I never thought that carving a pumpkin would be so much fun. It’s even better if there is a prize for the best pumpkin design! So I decided to do a video blog showing my pumpkin carving skills. Did I win a prize? I guess you are going to have to watch my video blog to find out!
Oooooohhh. Oooooohhhhh. OOOOOOHHHHHHH! Did I scare you? I didn’t think so…
Halloween comes but once a year, so make sure you have the spookiest Halloween treats! Whether you are throwing a Halloween party or are just in the mood to be festive, these Halloween-themed treats are very tasty and extremely easy to make.
Let me know in the comments below if you made any of these festive Halloween treats or have any new ideas for me to try!
With Halloween just around the corner, now is the perfect time to get creative and bake delicious treats! This video will show you five different ways you can decorate Halloween themed cupcakes that are sure to impress your friends and family. They are easy to make, look great and are extremely tasty.
With Halloween just around the corner, what better way to celebrate this beloved childhood holiday than with a bowl of candy and a great selection of horror movies. Now if you’re not a horror movie aficionado like I am, you may have some trouble selecting a horror movie that best fits you.
Horror is comprised mostly of films following two formulas: Generic and innovative.
Let’s talk about the generic horror films, which follow this horror movie formula:
• Shallow characters: Construction Horror blogger Jason Meredith says most generic horror films do not spend a great deal of time with character development, there is however one that “stands out as an obvious protagonist, probably the one who won’t do recreational drugs, won’t have premarital sex,” or didn’t want to go on whatever adventure with the rest of the characters. “More than often it will be a female protagonist who has deeper personal issues than the rest of the gang,” Meredith states.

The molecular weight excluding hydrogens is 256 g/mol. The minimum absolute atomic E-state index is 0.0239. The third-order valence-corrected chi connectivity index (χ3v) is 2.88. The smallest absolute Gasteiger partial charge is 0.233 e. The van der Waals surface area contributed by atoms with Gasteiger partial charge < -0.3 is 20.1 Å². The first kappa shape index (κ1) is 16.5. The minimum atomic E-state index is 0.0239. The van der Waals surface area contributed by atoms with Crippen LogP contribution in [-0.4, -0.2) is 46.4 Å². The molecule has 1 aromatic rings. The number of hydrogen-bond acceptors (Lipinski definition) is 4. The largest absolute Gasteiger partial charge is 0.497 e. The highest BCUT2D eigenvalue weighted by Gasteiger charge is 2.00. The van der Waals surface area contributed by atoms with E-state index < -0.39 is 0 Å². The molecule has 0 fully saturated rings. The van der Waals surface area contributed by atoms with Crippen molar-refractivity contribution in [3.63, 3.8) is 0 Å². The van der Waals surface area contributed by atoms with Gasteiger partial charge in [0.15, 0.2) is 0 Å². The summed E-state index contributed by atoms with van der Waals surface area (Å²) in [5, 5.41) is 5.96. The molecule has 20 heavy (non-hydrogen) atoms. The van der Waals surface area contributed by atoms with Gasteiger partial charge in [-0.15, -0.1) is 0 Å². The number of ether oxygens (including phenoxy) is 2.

• Illogical and predictable events: There is a certain level of stupidity that goes into a generic horror film. These events include characters splitting up or engaging in sexual activity when there is clearly a threat nearby. Although obviously illogical, these events allow audiences to get ready for the next scary moment.
• Over the top special effects: “You will see dismemberment, mutilation, gouging and fountains of blood when walking in to see one of these movies,” Meredith said. However, in generic horror films, “the formula doesn’t want to threaten its audience, the blood and carnage is often exaggerated to such an unrealistic level that blood will spray like Icelandic geysers, making the viewer turn their heads and go ‘Awwhhh that was gross!’ and laugh once again at the mayhem unfolding on screen.”
Movies that follow the generic formula are:
“A Nightmare on Elm Street”
“Friday the 13th”
“Texas Chainsaw Massacre”
“Captivity Creative Commons”
Now let’s check out the innovative horror movie formula:
• Special effects are realistic: The fountains of blood that are custom to generic horror films do not appear in innovative films. The gore is real and is not usually accompanied by any comic relief. Meredith says, “a fair amount of innovative horror films will keep the violence off-screen as long as they can, to have you make up the disgusting deaths in your own head.”
• Character Development: There is a good amount of time spent on giving you the backstory of the protagonist, so when they meet their impending demise or suffering you will feel more of a loss and fear.
• Logic and reality: Unlike generic horror films there is common sense involved when the characters make their decisions. Even when they do everything right they still suffer; Meredith says will “force you to take the onscreen terror outside the theatre with you. To have you looking over your shoulder as you walk home.”
• Unpredictability: Since these movies do not follow the generic patterns of other horror films, audiences are unaware of what may happen. Some movies goes as far as to eliminate the use of a soundtrack in order to get rid of the sound cues used to tell the audience how they should feel prepare for.